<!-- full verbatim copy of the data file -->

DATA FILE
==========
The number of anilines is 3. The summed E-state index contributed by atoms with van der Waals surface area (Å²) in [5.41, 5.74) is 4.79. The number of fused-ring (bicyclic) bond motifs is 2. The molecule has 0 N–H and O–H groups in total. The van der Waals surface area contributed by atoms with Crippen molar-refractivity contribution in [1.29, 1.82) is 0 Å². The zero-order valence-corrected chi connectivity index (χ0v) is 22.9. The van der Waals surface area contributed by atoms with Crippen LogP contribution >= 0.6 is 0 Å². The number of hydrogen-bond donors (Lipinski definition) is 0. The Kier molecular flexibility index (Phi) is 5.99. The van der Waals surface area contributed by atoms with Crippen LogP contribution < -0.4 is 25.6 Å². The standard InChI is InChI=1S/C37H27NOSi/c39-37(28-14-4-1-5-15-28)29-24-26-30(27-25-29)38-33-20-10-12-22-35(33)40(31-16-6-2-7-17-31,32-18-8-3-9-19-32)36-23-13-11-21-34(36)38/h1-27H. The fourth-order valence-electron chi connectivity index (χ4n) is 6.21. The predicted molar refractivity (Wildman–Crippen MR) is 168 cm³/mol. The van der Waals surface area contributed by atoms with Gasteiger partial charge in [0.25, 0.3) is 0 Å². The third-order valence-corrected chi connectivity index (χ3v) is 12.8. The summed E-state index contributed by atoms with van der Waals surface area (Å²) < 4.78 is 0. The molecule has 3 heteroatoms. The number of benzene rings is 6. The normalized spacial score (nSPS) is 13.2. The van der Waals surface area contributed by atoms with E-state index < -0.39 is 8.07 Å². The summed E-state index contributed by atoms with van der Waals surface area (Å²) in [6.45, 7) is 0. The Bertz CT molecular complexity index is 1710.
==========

The number of anilines is 3. The summed E-state index contributed by atoms with van der Waals surface area (Å²) in [5.41, 5.74) is 4.79. The number of fused-ring (bicyclic) bond motifs is 2. The molecule has 0 N–H and O–H groups in total. The van der Waals surface area contributed by atoms with Crippen molar-refractivity contribution in [1.29, 1.82) is 0 Å². The zero-order valence-corrected chi connectivity index (χ0v) is 22.9. The van der Waals surface area contributed by atoms with Crippen LogP contribution >= 0.6 is 0 Å². The number of hydrogen-bond donors (Lipinski definition) is 0. The Kier molecular flexibility index (Phi) is 5.99. The van der Waals surface area contributed by atoms with Crippen LogP contribution < -0.4 is 25.6 Å². The standard InChI is InChI=1S/C37H27NOSi/c39-37(28-14-4-1-5-15-28)29-24-26-30(27-25-29)38-33-20-10-12-22-35(33)40(31-16-6-2-7-17-31,32-18-8-3-9-19-32)36-23-13-11-21-34(36)38/h1-27H. The fourth-order valence-electron chi connectivity index (χ4n) is 6.21. The predicted molar refractivity (Wildman–Crippen MR) is 168 cm³/mol. The van der Waals surface area contributed by atoms with Gasteiger partial charge in [0.25, 0.3) is 0 Å². The third-order valence-corrected chi connectivity index (χ3v) is 12.8. The summed E-state index contributed by atoms with van der Waals surface area (Å²) < 4.78 is 0. The molecule has 3 heteroatoms. The number of benzene rings is 6. The normalized spacial score (nSPS) is 13.2. The van der Waals surface area contributed by atoms with E-state index < -0.39 is 8.07 Å². The summed E-state index contributed by atoms with van der Waals surface area (Å²) in [6.45, 7) is 0. The Bertz CT molecular complexity index is 1710.